Postmates Launches Its First Ghost Kitchen In Downtown LA

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Postmates Launches Its First Ghost Kitchen In Downtown LA
Postmates is testing a new ghost kitchen model in Los Angeles that licenses its top selling brands to caterers in existing commercial kitchens like the former French fine dining restaurant, Spring.

Photos by Patrick Fallon for HNGRY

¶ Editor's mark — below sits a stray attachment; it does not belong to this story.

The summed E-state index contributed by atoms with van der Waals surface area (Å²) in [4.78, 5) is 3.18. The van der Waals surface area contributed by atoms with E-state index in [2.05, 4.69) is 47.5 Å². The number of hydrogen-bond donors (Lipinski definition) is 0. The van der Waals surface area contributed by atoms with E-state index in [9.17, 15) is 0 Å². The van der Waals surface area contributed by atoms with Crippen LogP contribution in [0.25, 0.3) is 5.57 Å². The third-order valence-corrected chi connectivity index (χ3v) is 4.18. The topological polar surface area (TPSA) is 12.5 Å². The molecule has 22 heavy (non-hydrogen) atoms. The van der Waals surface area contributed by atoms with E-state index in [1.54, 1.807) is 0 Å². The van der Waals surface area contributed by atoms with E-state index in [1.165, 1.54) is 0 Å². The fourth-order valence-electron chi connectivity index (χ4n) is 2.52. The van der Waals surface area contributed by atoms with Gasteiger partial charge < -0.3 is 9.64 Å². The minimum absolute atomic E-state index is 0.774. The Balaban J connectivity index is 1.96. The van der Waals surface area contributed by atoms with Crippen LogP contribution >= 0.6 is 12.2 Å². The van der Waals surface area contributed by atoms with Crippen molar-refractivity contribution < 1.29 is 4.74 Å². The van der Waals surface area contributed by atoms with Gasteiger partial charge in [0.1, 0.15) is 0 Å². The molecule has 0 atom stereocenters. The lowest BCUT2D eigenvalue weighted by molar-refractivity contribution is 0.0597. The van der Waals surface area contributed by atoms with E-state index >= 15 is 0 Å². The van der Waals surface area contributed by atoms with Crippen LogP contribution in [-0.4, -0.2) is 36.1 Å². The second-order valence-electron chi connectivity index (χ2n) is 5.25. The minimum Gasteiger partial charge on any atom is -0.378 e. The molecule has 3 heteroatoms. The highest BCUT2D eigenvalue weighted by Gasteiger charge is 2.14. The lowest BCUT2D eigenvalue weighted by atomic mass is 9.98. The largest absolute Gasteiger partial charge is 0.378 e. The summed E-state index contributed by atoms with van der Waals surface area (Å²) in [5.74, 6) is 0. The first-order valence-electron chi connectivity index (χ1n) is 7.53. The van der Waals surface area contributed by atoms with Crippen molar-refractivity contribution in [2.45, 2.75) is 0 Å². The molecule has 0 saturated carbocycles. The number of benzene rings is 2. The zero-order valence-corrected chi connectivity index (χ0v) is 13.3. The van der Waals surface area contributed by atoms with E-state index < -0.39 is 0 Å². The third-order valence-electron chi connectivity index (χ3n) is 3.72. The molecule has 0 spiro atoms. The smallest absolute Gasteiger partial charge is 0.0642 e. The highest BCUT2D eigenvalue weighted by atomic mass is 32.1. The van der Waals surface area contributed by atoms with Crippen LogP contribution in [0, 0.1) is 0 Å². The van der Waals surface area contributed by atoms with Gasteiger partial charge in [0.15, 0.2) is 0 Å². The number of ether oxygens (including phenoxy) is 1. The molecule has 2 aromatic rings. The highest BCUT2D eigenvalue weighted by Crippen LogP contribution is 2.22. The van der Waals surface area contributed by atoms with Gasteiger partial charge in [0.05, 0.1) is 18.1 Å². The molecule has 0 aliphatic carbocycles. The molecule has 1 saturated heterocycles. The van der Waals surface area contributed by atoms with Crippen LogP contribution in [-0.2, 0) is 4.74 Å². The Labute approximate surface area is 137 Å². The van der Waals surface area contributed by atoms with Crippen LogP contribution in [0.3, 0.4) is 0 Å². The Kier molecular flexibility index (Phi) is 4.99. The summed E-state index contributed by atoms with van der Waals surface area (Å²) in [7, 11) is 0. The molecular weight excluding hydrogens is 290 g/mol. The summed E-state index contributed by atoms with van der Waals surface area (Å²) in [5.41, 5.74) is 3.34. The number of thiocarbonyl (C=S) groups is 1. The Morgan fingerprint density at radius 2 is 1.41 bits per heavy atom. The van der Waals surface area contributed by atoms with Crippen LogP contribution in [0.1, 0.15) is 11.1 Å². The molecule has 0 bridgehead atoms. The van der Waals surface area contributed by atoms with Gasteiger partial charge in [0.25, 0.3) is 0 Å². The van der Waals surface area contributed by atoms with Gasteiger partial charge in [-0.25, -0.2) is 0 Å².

When it comes to ghost kitchen models there are real estate plays like CloudKitchens on one side, pure-play subleased facilities like Kitchen United and DoorDash Kitchens in the middle, and asset-light franchise models on the other. Postmates is making its debut into the space using the latter strategy as it puts together a three-way partnership between top performing restaurant brands, caterers, and its marketplace. It’s not your typical idea of a ghost kitchen–– all licensed brands are prepared from a single kitchen housed in a former French fine dining restaurant in a historic loft building fully equipped with a skylight atrium and marble countertops. The site is located around the corner from Grand Central Market in Downtown LA and launched on July 24th with Canter’s Deli, followed by Trejo’s Tacos and Dialog Cafe over the subsequent weeks. By the end of the quarter, the kitchen expects to house 5–6 brands under a “virtual food hall” concept where customers can order from multiple restaurants on a single menu. The operation is gaining traction with nearby residents despite being located in a commercial zone that’s witnessing a decrease in workers. Postmates marketing materials promote a delivery radius spanning north to Echo Park all the way south to South Central, where it will compete with CloudKitchens’ drive-thru shipping containers.